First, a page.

TUC General Secretary Brendan Barber looks at the challenges for the TUC Congress in building a campaign making the case for a thorough-going economic alternative.
Brendan Barber is the general secretary of the TUC
President Obama is putting forward a jobs package to try and get the US economy growing again; here, the best that ministers can do is talk about when to cut taxes for the rich. Of course our country has real economic problems – but government policies are making them worse.
Cuts in spending and the VAT increase have choked off economic growth. Inflation is eating away at wages and families throughout the country are struggling to make ends meet.
The government fails to understand what went wrong in 2008 when the global economy crashed.
For 30 years an economic consensus ruled. Markets were allowed to rip. Banks and finance were deregulated. The rich were allowed to get richer, while those in the middle and below were excluded from a proper share of the fruits of growth.
Many tried to keep up with borrowing, and with plenty of money sloshing around the finance system getting credit was easy.
To use just one telling statistic, the share of national output going to wage-earners fell from a peak of nearly 65 per cent in the mid-1970s to 53 per cent by 2008. And of course those at the top kept taking a bigger share of wages. Some unskilled and semi-skilled jobs now pay little more in real terms – and in some cases less – than they did in the late 1970s.
When you do not understand the problem, you are unlikely to come up with a solution. That is the tragedy of having a government come to power whose leading members see the 1980s as their model decade.
In the short-term their determination to eliminate the deficit in just four years has led the economy to flat-line. Serious economists talk of a possible double dip. The collapse of business and consumer confidence has been spectacular. Companies are sitting on a huge cash mountain rather than investing. And what is even worse is that they do not understand that the 1980s model has bust.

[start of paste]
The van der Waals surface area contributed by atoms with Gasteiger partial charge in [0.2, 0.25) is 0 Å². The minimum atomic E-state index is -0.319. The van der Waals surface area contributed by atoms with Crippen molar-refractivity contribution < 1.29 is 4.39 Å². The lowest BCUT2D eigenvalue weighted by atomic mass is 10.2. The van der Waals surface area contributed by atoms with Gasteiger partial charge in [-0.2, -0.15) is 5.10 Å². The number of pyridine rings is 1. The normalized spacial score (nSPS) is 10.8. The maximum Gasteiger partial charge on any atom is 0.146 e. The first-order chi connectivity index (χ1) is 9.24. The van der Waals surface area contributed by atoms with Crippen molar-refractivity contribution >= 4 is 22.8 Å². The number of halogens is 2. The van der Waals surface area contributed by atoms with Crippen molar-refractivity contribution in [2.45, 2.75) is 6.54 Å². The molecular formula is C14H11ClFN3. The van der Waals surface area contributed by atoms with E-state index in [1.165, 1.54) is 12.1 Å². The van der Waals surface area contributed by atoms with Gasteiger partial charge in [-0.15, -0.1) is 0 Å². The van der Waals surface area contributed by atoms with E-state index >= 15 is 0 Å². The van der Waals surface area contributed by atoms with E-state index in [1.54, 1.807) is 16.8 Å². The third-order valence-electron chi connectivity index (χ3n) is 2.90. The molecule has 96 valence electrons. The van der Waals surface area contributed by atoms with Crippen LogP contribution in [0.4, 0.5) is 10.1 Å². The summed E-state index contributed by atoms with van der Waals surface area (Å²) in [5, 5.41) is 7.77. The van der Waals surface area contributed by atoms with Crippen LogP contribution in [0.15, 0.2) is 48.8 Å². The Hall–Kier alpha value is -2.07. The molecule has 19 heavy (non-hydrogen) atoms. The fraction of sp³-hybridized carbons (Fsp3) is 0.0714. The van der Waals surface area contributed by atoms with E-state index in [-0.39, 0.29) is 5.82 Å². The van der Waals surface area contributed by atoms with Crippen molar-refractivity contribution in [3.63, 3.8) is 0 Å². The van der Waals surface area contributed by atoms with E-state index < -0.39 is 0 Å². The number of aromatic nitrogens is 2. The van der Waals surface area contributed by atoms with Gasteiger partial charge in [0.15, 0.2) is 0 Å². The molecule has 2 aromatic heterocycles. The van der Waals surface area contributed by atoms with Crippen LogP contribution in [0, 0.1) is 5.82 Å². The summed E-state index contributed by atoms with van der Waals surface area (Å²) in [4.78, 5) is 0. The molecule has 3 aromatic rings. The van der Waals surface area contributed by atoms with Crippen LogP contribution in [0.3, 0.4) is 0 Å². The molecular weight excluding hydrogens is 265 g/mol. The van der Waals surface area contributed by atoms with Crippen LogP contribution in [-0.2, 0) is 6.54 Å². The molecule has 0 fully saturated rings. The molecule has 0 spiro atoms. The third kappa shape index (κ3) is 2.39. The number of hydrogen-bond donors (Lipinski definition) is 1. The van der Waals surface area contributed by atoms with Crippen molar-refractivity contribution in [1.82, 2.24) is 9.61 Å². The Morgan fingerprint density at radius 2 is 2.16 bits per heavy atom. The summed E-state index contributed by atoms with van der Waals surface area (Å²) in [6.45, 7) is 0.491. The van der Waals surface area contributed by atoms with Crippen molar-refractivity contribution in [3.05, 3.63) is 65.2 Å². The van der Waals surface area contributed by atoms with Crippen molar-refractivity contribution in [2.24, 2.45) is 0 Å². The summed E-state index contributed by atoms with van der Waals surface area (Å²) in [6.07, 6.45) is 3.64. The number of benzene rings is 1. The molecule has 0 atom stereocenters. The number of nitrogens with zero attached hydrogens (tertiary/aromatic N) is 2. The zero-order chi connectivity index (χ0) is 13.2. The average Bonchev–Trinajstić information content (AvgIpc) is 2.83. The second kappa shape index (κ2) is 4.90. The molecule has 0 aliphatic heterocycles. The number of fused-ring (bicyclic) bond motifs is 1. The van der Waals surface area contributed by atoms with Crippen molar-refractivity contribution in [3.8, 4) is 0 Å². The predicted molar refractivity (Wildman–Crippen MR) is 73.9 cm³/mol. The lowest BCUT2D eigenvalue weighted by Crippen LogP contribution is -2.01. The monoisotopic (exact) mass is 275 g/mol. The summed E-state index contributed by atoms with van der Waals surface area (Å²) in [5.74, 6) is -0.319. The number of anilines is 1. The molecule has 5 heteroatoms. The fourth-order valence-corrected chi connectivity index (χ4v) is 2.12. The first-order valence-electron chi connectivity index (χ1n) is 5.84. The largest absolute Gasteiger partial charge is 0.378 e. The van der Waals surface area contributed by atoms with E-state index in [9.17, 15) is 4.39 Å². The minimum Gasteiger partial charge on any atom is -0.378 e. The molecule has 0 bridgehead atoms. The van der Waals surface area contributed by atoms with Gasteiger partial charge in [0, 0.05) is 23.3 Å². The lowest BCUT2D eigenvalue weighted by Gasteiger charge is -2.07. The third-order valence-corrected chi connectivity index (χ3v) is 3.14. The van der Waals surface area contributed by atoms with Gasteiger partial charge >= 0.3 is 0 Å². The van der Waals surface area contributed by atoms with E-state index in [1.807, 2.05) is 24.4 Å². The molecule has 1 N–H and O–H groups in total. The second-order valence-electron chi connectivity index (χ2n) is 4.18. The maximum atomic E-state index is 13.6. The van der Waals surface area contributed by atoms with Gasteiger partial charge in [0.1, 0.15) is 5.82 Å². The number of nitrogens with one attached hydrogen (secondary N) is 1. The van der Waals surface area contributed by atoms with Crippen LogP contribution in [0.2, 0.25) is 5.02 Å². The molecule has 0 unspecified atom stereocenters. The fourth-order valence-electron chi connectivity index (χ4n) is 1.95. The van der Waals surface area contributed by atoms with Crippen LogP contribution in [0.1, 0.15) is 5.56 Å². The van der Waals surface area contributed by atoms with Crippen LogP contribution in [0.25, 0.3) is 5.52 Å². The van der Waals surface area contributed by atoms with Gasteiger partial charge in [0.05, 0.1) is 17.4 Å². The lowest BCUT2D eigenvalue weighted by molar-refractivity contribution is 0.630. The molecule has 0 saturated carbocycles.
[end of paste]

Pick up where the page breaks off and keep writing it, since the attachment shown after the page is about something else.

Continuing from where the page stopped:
Rather than going back to business as usual with a spot of added bank regulation, we need a new economic model that works for ordinary families and reduces the inequalities that ultimately led what went before to collapse. No-one can yet know exactly what the next phase of economic success will look like.
But many elements are clear:
• It will need a banking and finance system that serves the rest of the economy with a return to utility banking;
• It will need new sources of investment through a national investment bank;
• The urgent move to a low carbon economy should be driven by a green investment bank, far more ambitious than Treasury neutered current proposals; and
• It will need a fair tax system and an emphasis on decent jobs that can help reduce the gap between the rich and the rest.
The challenge I will be setting the TUC Congress this week is to build a campaign that can make this case for a thorough-going economic alternative.
We have already defeated government claims that the cuts are fair and that they are protecting front-line services. But with the evidence growing stronger every day that austerity is simply making things worse, we now have our best opportunity to date to defeat their central economic claim they can eliminate a deficit built up by three decades of a faulty economic model in just four years.
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